Taking a quick, bloody walk down memory lane with ‘Amid Evil’
Diving into “Amid Evil,” a throwback first-person shooter by Indefatigable, reminded me of a truth that I had long forgotten. First-person shooters used to be challenging, and I am absolutely rubbish at them.
Sure, more modern games with their generous hitboxes and slow pace of play fooled me into thinking that I had improved somewhere between “Quake III Arena” and “Halo 5,” but the fact is, I hadn’t.
I was quickly reminded of this when I loaded up “Amid Evil” for the first time and was promptly obliterated in less time than it took to say “why didn’t I respawn?”
That’s the exact feeling that Indefatigable was going for.
Everything in the still-in-early-access “Amid Evil” heralds its creators’ love for the early-’90s FPS. The low-poly graphics, the visual aesthetic ripped from a death metal cover, the sound design that includes bloodcurdling screams and maniacal laughter. Every aspect of “Amid Evil” is a love letter to a bygone era — an homage to a more uncivilized time, if you will.
Chief among those elements is the blistering speed of play. If you haven’t played an older FPS in some time, the biggest thing that sticks out is how quickly everything happens. Players and enemies alike moved much faster than in the vast number of modern shooters. It’s not a bad thing that shooters have slowed their pace, but the difference in speed of characters and enemies in something like “Doom II” and the modern “Wolfenstein” is night and day.
“Amid Evil” matches those older titles in pace of play. That speed influences everything — character movement, enemy attacks and level design. In fact, you’re graded on completion time at the end of each level. The game wants you to move quickly, which is in stark contrast to the more methodical shooters of today.
The difficulty level of “Amid Evil” isn’t too extreme, but it takes some getting used to. Once again ripping pages from FPS history books, the game doesn’t give you regenerating health, shields or an abundance of health pickups. Health is a scarce commodity, and even low-level enemies can kill you in a few hits.
To survive, you’re going to have to be light on your feet, keep your head on a swivel and search every nook and cranny for power-ups. Health globes and ammo pickups are scattered across the intricately designed, multi-level maps, with secrets galore in each.
Outside of a handful of boss battles, the mission of each level is basically the same. Find weapons, kill enemies. Sometimes you have to first find keys to open up doors so that you can kill even more enemies. This game is never going to be mistaken for an intellectual exercise.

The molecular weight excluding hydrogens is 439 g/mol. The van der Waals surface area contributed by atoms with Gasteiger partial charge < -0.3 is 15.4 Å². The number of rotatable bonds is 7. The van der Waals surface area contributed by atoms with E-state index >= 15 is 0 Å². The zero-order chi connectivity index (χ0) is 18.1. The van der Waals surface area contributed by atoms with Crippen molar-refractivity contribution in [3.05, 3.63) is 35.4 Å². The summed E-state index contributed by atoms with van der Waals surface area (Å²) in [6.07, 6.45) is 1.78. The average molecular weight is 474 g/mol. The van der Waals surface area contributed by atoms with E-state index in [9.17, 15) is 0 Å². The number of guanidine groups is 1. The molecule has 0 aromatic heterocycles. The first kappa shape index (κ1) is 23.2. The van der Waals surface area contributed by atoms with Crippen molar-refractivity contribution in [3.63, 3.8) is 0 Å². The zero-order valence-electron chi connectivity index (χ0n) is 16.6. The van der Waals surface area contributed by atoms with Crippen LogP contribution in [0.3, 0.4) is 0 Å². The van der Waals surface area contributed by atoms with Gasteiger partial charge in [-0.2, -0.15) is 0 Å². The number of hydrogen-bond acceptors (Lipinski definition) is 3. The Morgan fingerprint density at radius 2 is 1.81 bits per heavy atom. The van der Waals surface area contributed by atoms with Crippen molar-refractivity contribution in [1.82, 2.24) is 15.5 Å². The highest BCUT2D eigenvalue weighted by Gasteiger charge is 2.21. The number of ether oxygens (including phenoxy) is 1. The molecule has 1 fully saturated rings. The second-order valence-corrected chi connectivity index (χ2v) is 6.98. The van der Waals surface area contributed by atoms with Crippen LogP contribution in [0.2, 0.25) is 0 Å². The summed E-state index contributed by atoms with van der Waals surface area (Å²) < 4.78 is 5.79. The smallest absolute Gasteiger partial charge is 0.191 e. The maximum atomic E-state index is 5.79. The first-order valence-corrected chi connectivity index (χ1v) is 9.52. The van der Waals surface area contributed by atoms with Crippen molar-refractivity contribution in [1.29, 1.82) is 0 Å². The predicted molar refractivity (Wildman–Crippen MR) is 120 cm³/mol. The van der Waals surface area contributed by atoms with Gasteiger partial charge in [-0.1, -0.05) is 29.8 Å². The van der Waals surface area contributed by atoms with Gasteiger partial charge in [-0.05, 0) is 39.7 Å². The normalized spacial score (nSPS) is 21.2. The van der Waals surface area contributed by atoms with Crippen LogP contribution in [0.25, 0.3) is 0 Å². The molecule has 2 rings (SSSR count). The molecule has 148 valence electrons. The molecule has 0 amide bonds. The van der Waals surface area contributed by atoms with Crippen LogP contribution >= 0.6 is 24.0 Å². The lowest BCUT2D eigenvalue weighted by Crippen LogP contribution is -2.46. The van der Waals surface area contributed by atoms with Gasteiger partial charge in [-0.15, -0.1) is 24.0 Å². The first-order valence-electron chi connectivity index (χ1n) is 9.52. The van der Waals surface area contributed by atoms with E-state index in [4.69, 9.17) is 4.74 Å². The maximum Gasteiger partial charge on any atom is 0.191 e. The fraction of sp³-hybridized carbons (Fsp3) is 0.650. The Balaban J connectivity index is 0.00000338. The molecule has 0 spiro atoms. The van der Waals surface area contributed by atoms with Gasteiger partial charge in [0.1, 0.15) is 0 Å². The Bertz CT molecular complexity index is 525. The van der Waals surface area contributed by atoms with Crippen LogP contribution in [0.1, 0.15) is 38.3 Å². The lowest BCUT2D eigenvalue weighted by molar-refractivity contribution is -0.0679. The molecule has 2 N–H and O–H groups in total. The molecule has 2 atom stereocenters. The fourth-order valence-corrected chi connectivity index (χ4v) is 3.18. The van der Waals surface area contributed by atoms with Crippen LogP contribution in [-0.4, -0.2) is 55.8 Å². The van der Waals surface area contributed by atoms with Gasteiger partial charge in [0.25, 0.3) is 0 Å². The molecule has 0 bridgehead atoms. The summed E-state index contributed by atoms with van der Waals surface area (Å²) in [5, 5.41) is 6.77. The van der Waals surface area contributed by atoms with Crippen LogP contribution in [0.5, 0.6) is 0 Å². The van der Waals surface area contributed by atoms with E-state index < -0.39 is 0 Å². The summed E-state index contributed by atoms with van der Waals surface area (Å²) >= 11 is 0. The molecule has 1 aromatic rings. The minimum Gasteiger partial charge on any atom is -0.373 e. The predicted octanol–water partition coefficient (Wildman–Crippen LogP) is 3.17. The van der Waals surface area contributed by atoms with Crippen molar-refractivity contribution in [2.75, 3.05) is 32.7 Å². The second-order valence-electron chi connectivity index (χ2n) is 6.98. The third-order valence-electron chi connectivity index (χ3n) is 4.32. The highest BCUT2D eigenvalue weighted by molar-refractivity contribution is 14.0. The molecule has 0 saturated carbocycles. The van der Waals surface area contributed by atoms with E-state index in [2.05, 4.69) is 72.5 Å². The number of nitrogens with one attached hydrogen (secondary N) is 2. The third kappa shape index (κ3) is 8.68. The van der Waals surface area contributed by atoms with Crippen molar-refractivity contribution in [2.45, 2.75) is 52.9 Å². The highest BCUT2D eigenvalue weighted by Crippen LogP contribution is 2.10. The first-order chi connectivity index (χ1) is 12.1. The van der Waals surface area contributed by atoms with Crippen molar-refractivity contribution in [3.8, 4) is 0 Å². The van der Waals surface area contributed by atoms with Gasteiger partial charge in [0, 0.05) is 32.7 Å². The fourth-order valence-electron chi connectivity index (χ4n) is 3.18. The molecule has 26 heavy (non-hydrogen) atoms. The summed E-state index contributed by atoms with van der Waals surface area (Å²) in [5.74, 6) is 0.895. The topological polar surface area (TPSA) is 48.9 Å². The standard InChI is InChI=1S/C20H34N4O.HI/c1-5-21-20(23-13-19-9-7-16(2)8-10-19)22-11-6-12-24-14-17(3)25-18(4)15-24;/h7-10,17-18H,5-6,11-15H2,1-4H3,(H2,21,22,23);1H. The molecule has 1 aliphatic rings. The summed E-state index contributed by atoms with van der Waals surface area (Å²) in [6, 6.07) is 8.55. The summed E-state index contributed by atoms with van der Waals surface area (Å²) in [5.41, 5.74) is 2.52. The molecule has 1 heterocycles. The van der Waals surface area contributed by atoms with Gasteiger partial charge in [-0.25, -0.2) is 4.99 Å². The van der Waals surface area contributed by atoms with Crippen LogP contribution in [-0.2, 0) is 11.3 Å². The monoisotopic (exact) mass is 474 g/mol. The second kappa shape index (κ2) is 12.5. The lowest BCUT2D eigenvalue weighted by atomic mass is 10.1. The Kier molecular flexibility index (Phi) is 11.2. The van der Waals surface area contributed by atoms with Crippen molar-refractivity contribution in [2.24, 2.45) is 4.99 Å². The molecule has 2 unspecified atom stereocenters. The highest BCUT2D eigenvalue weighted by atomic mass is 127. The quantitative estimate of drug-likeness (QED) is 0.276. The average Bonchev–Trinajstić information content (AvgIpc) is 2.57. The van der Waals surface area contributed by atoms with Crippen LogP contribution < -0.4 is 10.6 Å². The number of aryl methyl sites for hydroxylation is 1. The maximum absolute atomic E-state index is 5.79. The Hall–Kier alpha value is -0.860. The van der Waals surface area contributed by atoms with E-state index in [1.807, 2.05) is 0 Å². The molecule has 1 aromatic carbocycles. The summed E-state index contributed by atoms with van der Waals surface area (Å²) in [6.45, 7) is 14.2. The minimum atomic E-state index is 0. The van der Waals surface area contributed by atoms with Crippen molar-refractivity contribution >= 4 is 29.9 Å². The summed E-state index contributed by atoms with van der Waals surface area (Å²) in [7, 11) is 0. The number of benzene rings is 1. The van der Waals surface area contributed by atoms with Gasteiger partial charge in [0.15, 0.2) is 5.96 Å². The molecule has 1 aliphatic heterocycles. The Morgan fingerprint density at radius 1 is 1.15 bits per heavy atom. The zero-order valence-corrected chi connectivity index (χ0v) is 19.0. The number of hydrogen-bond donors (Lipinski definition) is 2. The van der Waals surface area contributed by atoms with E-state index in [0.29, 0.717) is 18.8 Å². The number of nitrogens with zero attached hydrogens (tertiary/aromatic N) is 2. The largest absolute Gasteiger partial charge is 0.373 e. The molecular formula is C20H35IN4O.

The enemies are all demonic entities with horns and globular clusters of eyeballs and ichor. More than a couple feel like characters left on the “Doom” cutting-room floor. That’s not a bad thing. Besides 2016’s “Doom,” most shooters have gone for more cartoony or ultra-realistic looks. It’s nice to play something a bit different — even if once upon a time the evil aesthetic was the tired trope of its day.
Of course, the monsters are very bad and want to murder you, so you’re going to have to kill them harder. To that end, “Amid Evil” features a bevy of fantasy weapons for you to try out. There is a sword that fires off shotgun-like blasts, a mace that fires spikes that impale your enemies against the wall (nice nod to “Painkiller” there) and a ton of others to discover.
They are scattered across the level, and once collected remain in your inventory — unless you die. Then you can reload your game from an auto or manual save point — like a coward — or you can reload the level and try again. The weapons at that point are stripped from your personage and you have to rearm yourself on each level.
This unique system seems to be aimed at satisfying the hardcore FPS fans — who want the game to be as back-breakingly difficult as possible — and other gamers who would get annoyed at having to start levels over again.
Indefatigable really worked hard to make “Amid Evil” accessible without stripping it of what makes it unique — that it is a challenging game that makes no apologies for its love of old-school FPS games. If you enjoyed games like “Hexen” or “Doom,” this game was basically made for you. Other gamers, I think, can still get a lot of enjoyment out of this — especially considering the $20 price tag.
“Amid Evil” is still in Early Access, but for the life of me I can’t see what else they’d need to add. The game is admittedly on the short side, if your style is to just play through each level and call it good. Those players can get through it in a solid weekend of play. I personally won’t consider my time with “Amid Evil” done until I beat the par times in each level.
Which, considering my rusty hand-eye coordination, is going to take some time.